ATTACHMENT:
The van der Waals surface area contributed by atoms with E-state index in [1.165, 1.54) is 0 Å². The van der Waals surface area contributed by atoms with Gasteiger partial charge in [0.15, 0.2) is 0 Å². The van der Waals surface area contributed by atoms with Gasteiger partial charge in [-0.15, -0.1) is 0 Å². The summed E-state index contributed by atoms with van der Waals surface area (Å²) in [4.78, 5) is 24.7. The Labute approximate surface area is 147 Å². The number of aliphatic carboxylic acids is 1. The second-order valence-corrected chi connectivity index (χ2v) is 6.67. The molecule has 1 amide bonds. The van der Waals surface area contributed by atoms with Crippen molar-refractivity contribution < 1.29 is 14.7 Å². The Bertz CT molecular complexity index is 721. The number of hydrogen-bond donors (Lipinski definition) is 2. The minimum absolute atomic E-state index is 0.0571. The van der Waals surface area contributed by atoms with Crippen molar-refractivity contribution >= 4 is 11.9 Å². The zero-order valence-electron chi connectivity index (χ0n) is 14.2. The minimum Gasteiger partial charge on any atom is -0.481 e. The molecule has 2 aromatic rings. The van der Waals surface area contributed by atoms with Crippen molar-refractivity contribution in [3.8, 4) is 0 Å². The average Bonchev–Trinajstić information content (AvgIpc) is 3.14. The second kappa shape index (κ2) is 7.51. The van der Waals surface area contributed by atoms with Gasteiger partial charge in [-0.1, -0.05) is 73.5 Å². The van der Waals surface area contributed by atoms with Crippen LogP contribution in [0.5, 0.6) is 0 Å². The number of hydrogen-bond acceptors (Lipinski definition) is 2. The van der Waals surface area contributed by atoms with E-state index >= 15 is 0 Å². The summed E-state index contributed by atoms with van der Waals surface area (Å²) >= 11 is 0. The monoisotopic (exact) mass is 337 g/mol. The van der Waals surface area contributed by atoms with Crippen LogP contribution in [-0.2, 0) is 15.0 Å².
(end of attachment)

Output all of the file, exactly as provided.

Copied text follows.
The van der Waals surface area contributed by atoms with E-state index in [1.165, 1.54) is 0 Å². The van der Waals surface area contributed by atoms with Gasteiger partial charge in [0.15, 0.2) is 0 Å². The van der Waals surface area contributed by atoms with Gasteiger partial charge in [-0.15, -0.1) is 0 Å². The summed E-state index contributed by atoms with van der Waals surface area (Å²) in [4.78, 5) is 24.7. The Labute approximate surface area is 147 Å². The number of aliphatic carboxylic acids is 1. The second-order valence-corrected chi connectivity index (χ2v) is 6.67. The molecule has 1 amide bonds. The van der Waals surface area contributed by atoms with Crippen molar-refractivity contribution < 1.29 is 14.7 Å². The Bertz CT molecular complexity index is 721. The number of hydrogen-bond donors (Lipinski definition) is 2. The minimum absolute atomic E-state index is 0.0571. The van der Waals surface area contributed by atoms with Crippen molar-refractivity contribution >= 4 is 11.9 Å². The zero-order valence-electron chi connectivity index (χ0n) is 14.2. The minimum Gasteiger partial charge on any atom is -0.481 e. The molecule has 2 aromatic rings. The van der Waals surface area contributed by atoms with Crippen molar-refractivity contribution in [3.8, 4) is 0 Å². The average Bonchev–Trinajstić information content (AvgIpc) is 3.14. The second kappa shape index (κ2) is 7.51. The van der Waals surface area contributed by atoms with Gasteiger partial charge in [-0.1, -0.05) is 73.5 Å². The van der Waals surface area contributed by atoms with Crippen LogP contribution in [0.5, 0.6) is 0 Å². The number of hydrogen-bond acceptors (Lipinski definition) is 2. The van der Waals surface area contributed by atoms with E-state index >= 15 is 0 Å². The summed E-state index contributed by atoms with van der Waals surface area (Å²) >= 11 is 0. The monoisotopic (exact) mass is 337 g/mol. The van der Waals surface area contributed by atoms with Crippen LogP contribution in [-0.2, 0) is 15.0 Å².